How to save money by using Six Sigma
Six Sigma is one of the major cost savings programs that are being implemented, by many different manufacturers. The Six Sigma method promotes incorporating a method of operation, which will lower costs by reducing waste. Through the use of Six Sigma, everyone involved in the process is a winner. The manufacturer saves money, and then can produce a higher quality product. The customer is happier because he receives a higher quality product on a consistent basis, and often times the savings in costs is passed down, from the manufacturer to the consumer. The cost savings of using Six Sigma are real and are definitely attainable by any company willing to develop a Six Sigma method that is specifically tailored, to meet specific company needs, and to address existing challenges.
The Six Sigma method is focused mainly on reducing variation, which means decreasing the resulting loss of resources that comes with inconsistencies. The concept of saving money by using Six Sigma to eliminate waste is fairly simple. Identifying waste in its many forms can be a challenge, yet through using Six Sigma, there are numerous ways that you can save money, by using what resources you have more wisely. Here is what you need to know about how to save money by using Six Sigma-
- Material waste-This is often the most obvious and easily quantifiable waste. The reality is that when you have materials wastes, you are throwing money in the trash. When a product has a defect, you have the option of simply throwing away the defective product, and starting the manufacturing process over, or to try to repair the defect, by replacing or repairing parts. Regardless of how you choose to fix the problem, a defect costs money for materials, time, energy, etc. The extra costs that you incur, because of having to find some way to account for defective products, means that you make less as a business, and have to ask your consumers to pay a little bit more in order to cover the costs. This heavily affects the bottom line of any business, since, the cost of a defective product was the cost incurred, because of the time wasted on the un-sell-able product, the time spent disposing of the defective product, and the cost of re-starting the process to hopefully create a new product free from defect. Worse yet, this process takes time, especially considering that most of the time a whole batch of products that has defects, rather than a single product. Keep in mind that in the time it takes to correct a problem, you could have created more acceptable quality products, and increased profits. Because of this it stands to reason that if you can save yourself time, then you can also save some money.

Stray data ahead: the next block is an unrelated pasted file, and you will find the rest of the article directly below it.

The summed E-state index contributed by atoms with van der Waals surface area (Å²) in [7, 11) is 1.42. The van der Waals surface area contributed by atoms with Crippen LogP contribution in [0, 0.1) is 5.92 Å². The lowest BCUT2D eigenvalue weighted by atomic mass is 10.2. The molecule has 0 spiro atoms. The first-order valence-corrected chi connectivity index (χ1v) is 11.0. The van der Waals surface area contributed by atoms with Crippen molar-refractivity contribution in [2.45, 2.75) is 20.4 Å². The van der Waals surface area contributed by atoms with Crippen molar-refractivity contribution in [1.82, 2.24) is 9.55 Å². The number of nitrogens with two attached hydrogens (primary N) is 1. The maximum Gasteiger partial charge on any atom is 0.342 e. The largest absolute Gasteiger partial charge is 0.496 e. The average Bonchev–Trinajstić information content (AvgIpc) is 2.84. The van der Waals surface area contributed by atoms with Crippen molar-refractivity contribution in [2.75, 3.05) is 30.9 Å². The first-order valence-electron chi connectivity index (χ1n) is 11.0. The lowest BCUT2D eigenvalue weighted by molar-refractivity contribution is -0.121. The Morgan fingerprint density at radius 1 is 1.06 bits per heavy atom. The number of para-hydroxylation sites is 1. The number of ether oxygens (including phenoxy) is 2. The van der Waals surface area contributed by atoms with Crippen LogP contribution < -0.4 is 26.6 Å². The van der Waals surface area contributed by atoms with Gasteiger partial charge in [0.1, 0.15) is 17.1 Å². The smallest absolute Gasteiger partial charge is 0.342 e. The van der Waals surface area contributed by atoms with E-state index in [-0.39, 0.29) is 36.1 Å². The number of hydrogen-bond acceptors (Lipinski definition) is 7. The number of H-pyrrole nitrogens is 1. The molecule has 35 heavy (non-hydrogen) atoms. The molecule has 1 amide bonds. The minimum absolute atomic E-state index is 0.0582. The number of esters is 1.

- Labor costs-For everything that is made the costs of labor are a significant portion of the total cost of the product. Usually there are many hands touch a product, from the delivery person, to the assembly line worker, to the truck driver and the person stocking shelves. Every one of these people is paid because the consumer is buying a product. Employees (humans) are responsible for just about every portion of the production process. This is true even if you have a manufacturing process that is highly computerized; overusing your machines for default corrections is still costing you money. Remember that a piece of equipment can never be a perfect judge of quality. Keep in mind that when you do the job right the first time, you only pay for the labor (and energy consumed by equipment) once, and therefore you saving both time and money.